Particularly encouraging is that Fulham are getting the ball into the attacking third quite a bit, ranking 7th for touches in this part of the field. 

The dribbling stats themselves look very positive too, they rank highly in the league (and in comparison to 18/19) when it comes to successful dribbles, distance travelled with the ball and progressive travel with the ball (towards the opponents goal).

The signs of a problem, in my opinion, surface with the touches in the opposition box statistic, the figure of 18 touches in the box per game is very similar to the 18/19 season and ranks 17th in the league.

Not shown in the table but Fulham rank 19th for Penalty Box Penetration Ratio (a ratio of touches in the penalty area to touches in the attacking third). As we can see from the scatter plot below, this is positively correlated with the quality of shots created, which is Fulham’s main weakness.

This is consistent with the picture from the passing stats section which pointed to lots of crosses into the box (which are unlikely to generate more than 1 touch), but few other routes into the penalty area.

Individual Stats

A number of Fulham players have achieved individual statistics which rank in the top 10 for the league as a whole to date and I will just highlight those here:

  • Aleksander Mitrovic ranks:
    • 1st in the premier league for shots taken per game
    • 5th for shots on target
    • 7th in the league for individual expected goals (aided by taking a penalty)
    • 9th for aerial battles won
  • Tim Ream ranks:
    • 5th for pass completion % (with Harrison Reed in 6th)
  • Tom Cairney ranks:
    • 7th for passes into the attacking third (despite only playing 2 games)
  • Kenny Tete ranks:
    • 1st in the league for successful crosses into the penalty area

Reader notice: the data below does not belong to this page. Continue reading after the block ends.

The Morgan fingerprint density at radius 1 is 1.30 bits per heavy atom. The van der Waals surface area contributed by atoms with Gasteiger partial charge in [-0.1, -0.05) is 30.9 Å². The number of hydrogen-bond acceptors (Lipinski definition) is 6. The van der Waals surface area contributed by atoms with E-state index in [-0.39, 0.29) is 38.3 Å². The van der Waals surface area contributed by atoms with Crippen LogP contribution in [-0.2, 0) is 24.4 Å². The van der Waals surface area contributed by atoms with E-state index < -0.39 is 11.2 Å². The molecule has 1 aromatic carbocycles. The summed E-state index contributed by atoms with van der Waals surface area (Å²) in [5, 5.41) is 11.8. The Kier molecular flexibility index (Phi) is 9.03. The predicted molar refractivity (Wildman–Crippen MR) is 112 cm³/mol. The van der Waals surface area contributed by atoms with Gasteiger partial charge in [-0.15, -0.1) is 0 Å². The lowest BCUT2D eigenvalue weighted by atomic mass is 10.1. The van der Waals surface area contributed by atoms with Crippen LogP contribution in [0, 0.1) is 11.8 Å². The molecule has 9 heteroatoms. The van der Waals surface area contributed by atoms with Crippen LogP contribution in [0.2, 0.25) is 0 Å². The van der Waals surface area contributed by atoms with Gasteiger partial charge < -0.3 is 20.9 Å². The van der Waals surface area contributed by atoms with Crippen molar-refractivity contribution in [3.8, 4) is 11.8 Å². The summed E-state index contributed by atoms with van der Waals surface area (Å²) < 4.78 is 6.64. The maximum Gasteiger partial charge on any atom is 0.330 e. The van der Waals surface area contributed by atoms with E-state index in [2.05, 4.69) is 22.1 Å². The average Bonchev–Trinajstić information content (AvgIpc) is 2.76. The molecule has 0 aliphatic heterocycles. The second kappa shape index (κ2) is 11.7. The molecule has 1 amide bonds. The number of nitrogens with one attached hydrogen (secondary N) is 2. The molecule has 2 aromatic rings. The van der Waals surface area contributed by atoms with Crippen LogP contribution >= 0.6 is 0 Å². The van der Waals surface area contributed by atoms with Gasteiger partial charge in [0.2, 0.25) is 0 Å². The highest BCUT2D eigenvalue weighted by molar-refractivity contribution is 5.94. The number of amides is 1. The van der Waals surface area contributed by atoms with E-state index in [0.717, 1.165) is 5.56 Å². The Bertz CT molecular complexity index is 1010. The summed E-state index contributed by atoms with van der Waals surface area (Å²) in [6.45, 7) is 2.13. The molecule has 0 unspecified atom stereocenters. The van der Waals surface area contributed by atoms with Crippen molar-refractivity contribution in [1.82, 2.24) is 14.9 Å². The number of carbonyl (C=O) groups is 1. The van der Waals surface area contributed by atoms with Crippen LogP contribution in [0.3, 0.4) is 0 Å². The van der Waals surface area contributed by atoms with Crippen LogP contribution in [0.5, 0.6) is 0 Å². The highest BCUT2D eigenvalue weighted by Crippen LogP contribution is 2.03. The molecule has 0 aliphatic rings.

• 6th for passes into the penalty area
  • Ivan Cavaleiro ranks
    • 6th for attempted crosses into the penalty area
  • Andre-Frank Zambo Anguissa ranks:
    • 1st in the premier league for interceptions
    • 4th in the premier league for number of players dribbled past
  • Joe Bryan ranks:
    • 3rd in the premier league for interceptions
  • Denis Odoi ranks:
    • 6th in the premier league for distance advanced towards goal in possession
    • 5th for fouls committed

Final Opinion

As many will point out, there is one number that matters and that is the number of points accumulated in the league, and this stands at nil at the time of writing. The question for me is whether the numbers above tell us anything more about why Fulham are struggling so much in the early games, particularly in attack

The main takeaway for me is that, while Fulham are doing a good job moving the ball forwards, breaking presses and getting the ball to (mostly wide) areas in the attacking third, Fulham are going to need more variation and creativity from these good positions on the field if they are going to score the goals they need.

Simply banging in record breaking volumes of crosses is not going to work because the one available target (Mitrovic) is going to always be heavily marked and xG modelling tells us that headed crosses by marked players, even ones as good as Mitro, rarely lead to goals.

If space is to be created for Mitro to score goals, then defender’s attention must be diverted to alternative threats: runners breaking into the box from mid-field, high quality shooters on the perimeter of the box and overlapping full backs seeking to cut the ball back from different angles.

Simply put, the existence of a credible plan B, and even a plan C, for getting into shooting position will spread defences and make plan A more effective. This is easier said than done of course, but right now, in my opinion the predictable approach to target Mitro’s head is unlikely to generate enough goals to win games and an urgent change is needed.

2 thoughts on “September: The State of Play (Attack)